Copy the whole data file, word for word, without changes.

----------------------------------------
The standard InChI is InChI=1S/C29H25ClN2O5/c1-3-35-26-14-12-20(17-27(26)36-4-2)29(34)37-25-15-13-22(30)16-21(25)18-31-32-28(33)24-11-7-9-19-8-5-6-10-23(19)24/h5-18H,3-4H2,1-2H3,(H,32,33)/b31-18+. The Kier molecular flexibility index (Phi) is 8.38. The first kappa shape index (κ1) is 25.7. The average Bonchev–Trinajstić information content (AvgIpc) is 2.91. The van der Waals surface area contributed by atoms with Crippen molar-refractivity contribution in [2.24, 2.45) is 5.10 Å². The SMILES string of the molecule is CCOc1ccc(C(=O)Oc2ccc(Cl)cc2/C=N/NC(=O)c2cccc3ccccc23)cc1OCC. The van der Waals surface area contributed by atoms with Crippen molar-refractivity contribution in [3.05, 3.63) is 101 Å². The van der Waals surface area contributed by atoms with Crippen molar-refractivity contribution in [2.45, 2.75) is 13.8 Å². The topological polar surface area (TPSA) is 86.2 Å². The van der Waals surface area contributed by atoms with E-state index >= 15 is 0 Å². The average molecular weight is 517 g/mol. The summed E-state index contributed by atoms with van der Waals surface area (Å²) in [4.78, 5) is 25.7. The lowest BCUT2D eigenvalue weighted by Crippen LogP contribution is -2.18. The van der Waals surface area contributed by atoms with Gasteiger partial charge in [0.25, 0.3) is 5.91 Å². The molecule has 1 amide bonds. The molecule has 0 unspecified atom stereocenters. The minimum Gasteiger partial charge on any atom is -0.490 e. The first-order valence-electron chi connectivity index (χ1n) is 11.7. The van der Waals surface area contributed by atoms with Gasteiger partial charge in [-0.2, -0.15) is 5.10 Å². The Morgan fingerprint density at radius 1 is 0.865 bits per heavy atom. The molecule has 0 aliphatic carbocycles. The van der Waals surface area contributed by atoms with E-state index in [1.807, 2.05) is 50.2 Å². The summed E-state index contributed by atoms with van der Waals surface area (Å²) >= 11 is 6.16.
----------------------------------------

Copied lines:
The standard InChI is InChI=1S/C29H25ClN2O5/c1-3-35-26-14-12-20(17-27(26)36-4-2)29(34)37-25-15-13-22(30)16-21(25)18-31-32-28(33)24-11-7-9-19-8-5-6-10-23(19)24/h5-18H,3-4H2,1-2H3,(H,32,33)/b31-18+. The Kier molecular flexibility index (Phi) is 8.38. The first kappa shape index (κ1) is 25.7. The average Bonchev–Trinajstić information content (AvgIpc) is 2.91. The van der Waals surface area contributed by atoms with Crippen molar-refractivity contribution in [2.24, 2.45) is 5.10 Å². The SMILES string of the molecule is CCOc1ccc(C(=O)Oc2ccc(Cl)cc2/C=N/NC(=O)c2cccc3ccccc23)cc1OCC. The van der Waals surface area contributed by atoms with Crippen molar-refractivity contribution in [3.05, 3.63) is 101 Å². The van der Waals surface area contributed by atoms with Crippen molar-refractivity contribution in [2.45, 2.75) is 13.8 Å². The topological polar surface area (TPSA) is 86.2 Å². The van der Waals surface area contributed by atoms with E-state index >= 15 is 0 Å². The average molecular weight is 517 g/mol. The summed E-state index contributed by atoms with van der Waals surface area (Å²) in [4.78, 5) is 25.7. The lowest BCUT2D eigenvalue weighted by Crippen LogP contribution is -2.18. The van der Waals surface area contributed by atoms with Gasteiger partial charge in [0.25, 0.3) is 5.91 Å². The molecule has 1 amide bonds. The molecule has 0 unspecified atom stereocenters. The minimum Gasteiger partial charge on any atom is -0.490 e. The first-order valence-electron chi connectivity index (χ1n) is 11.7. The van der Waals surface area contributed by atoms with Gasteiger partial charge in [-0.2, -0.15) is 5.10 Å². The Morgan fingerprint density at radius 1 is 0.865 bits per heavy atom. The molecule has 0 aliphatic carbocycles. The van der Waals surface area contributed by atoms with E-state index in [1.807, 2.05) is 50.2 Å². The summed E-state index contributed by atoms with van der Waals surface area (Å²) >= 11 is 6.16.